Coherence is enhanced by reducing distractions, emphasizing pertinent ideas and facts, optimizing focus and minimizing fog, distortion and irrelevancies.


Coherence is enhanced by translation of complex and difficult concepts into terms that are easier to digest, grasp and comprehend, recognizing that a picture or chart may be worth a thousand words or ten thousand data points, looking for powerful metaphors, avoiding jargon and relying upon the power of story telling to put across very challenging ideas.

An investment in coherence leads to findings, conclusions and discoveries that are intelligible. It is not enough to collect a huge mountain of facts and figures. They must be sorted and sifted, organized and rearranged so that they mean something. They must be condensed, simplified, summarized, interpreted and analyzed so that significance comes to the foreground.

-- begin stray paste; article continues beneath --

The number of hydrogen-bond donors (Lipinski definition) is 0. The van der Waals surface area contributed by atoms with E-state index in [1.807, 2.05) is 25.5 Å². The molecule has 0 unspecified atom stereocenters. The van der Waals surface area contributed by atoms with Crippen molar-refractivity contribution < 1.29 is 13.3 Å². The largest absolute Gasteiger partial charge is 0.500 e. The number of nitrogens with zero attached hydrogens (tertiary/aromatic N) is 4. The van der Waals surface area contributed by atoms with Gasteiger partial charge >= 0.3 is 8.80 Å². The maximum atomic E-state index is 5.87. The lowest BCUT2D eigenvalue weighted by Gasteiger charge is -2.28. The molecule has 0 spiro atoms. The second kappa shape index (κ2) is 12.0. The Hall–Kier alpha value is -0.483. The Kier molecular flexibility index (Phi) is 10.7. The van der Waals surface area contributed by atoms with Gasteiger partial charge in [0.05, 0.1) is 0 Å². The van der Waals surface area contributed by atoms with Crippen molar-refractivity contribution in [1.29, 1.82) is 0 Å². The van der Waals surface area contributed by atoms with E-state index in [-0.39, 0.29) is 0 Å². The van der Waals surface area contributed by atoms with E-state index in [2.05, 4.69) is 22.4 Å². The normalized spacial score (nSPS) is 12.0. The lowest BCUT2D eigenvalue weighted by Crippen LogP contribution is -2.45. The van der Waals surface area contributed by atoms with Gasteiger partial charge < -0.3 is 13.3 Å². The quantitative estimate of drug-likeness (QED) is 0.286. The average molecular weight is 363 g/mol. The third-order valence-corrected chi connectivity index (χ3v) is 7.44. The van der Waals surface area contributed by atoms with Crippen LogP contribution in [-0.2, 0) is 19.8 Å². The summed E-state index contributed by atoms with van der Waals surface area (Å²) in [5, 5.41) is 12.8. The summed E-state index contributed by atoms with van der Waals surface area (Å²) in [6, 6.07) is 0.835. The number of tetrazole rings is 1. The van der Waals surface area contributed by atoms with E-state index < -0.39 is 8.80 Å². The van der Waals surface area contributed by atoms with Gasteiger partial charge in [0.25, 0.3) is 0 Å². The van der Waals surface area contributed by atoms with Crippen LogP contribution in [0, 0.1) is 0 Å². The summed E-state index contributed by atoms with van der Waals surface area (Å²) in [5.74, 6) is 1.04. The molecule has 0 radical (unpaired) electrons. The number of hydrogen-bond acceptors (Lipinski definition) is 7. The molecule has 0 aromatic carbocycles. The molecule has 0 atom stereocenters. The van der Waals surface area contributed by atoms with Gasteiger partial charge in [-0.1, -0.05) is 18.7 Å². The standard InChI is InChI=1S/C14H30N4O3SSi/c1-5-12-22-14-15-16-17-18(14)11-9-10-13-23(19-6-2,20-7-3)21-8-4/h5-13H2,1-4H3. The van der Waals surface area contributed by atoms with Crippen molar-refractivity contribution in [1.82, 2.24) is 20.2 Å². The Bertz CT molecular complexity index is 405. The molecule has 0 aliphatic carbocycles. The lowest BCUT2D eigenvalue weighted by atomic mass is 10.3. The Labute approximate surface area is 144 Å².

If our students are successful in their organizing and thinking, their presentations, reports, performances or lobbying efforts will be worthy of the term coherent. As the group of words demonstrates on the next page, collecting information and then synthesizing findings into a coherent presentation is a demanding series of tasks.


discoverable unequivocal unblurred
cognizable unambiguous distinct
knowable clear-cut

As students explore difficult questions and issues, they might find the Research Cycle described below a useful model to help them visualize and organize the search process. The Research Cycle was developed in 1995 to meet the need for a more robust approach to school research that might involve teams of students working on essential questions. A brief version first appeared in Multimedia Schools in June of 1995.

Stages in the Research Cycle